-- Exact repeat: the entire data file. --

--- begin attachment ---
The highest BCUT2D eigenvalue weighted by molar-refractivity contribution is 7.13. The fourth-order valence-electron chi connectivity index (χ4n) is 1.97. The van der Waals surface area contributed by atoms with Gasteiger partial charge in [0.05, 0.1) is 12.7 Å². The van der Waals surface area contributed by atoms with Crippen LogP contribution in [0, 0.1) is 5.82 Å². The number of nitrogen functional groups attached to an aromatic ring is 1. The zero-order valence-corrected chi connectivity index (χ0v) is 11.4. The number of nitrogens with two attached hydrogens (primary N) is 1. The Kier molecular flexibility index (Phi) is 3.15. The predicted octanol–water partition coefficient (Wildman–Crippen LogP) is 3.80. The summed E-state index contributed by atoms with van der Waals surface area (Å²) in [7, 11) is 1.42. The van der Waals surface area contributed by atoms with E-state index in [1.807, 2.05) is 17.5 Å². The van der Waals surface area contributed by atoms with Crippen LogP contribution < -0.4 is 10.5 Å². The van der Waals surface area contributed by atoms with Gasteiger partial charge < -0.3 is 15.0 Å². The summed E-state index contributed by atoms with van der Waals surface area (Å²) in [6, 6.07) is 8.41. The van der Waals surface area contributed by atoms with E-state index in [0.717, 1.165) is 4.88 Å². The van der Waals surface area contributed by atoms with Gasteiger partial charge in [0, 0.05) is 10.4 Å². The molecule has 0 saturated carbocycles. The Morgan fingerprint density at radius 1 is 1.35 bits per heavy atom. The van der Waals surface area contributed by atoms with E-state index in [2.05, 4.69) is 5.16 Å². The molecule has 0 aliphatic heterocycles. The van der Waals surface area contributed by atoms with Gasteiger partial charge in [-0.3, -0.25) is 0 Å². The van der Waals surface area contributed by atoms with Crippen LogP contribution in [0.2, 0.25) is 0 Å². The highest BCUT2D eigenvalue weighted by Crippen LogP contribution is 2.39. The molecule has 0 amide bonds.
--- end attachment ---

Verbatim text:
The highest BCUT2D eigenvalue weighted by molar-refractivity contribution is 7.13. The fourth-order valence-electron chi connectivity index (χ4n) is 1.97. The van der Waals surface area contributed by atoms with Gasteiger partial charge in [0.05, 0.1) is 12.7 Å². The van der Waals surface area contributed by atoms with Crippen LogP contribution in [0, 0.1) is 5.82 Å². The number of nitrogen functional groups attached to an aromatic ring is 1. The zero-order valence-corrected chi connectivity index (χ0v) is 11.4. The number of nitrogens with two attached hydrogens (primary N) is 1. The Kier molecular flexibility index (Phi) is 3.15. The predicted octanol–water partition coefficient (Wildman–Crippen LogP) is 3.80. The summed E-state index contributed by atoms with van der Waals surface area (Å²) in [7, 11) is 1.42. The van der Waals surface area contributed by atoms with E-state index in [1.807, 2.05) is 17.5 Å². The van der Waals surface area contributed by atoms with Crippen LogP contribution < -0.4 is 10.5 Å². The van der Waals surface area contributed by atoms with Gasteiger partial charge < -0.3 is 15.0 Å². The summed E-state index contributed by atoms with van der Waals surface area (Å²) in [6, 6.07) is 8.41. The van der Waals surface area contributed by atoms with E-state index in [0.717, 1.165) is 4.88 Å². The van der Waals surface area contributed by atoms with Gasteiger partial charge in [0, 0.05) is 10.4 Å². The molecule has 0 saturated carbocycles. The Morgan fingerprint density at radius 1 is 1.35 bits per heavy atom. The van der Waals surface area contributed by atoms with E-state index in [2.05, 4.69) is 5.16 Å². The molecule has 0 aliphatic heterocycles. The van der Waals surface area contributed by atoms with Gasteiger partial charge in [-0.3, -0.25) is 0 Å². The van der Waals surface area contributed by atoms with Crippen LogP contribution in [0.2, 0.25) is 0 Å². The highest BCUT2D eigenvalue weighted by Crippen LogP contribution is 2.39. The molecule has 0 amide bonds.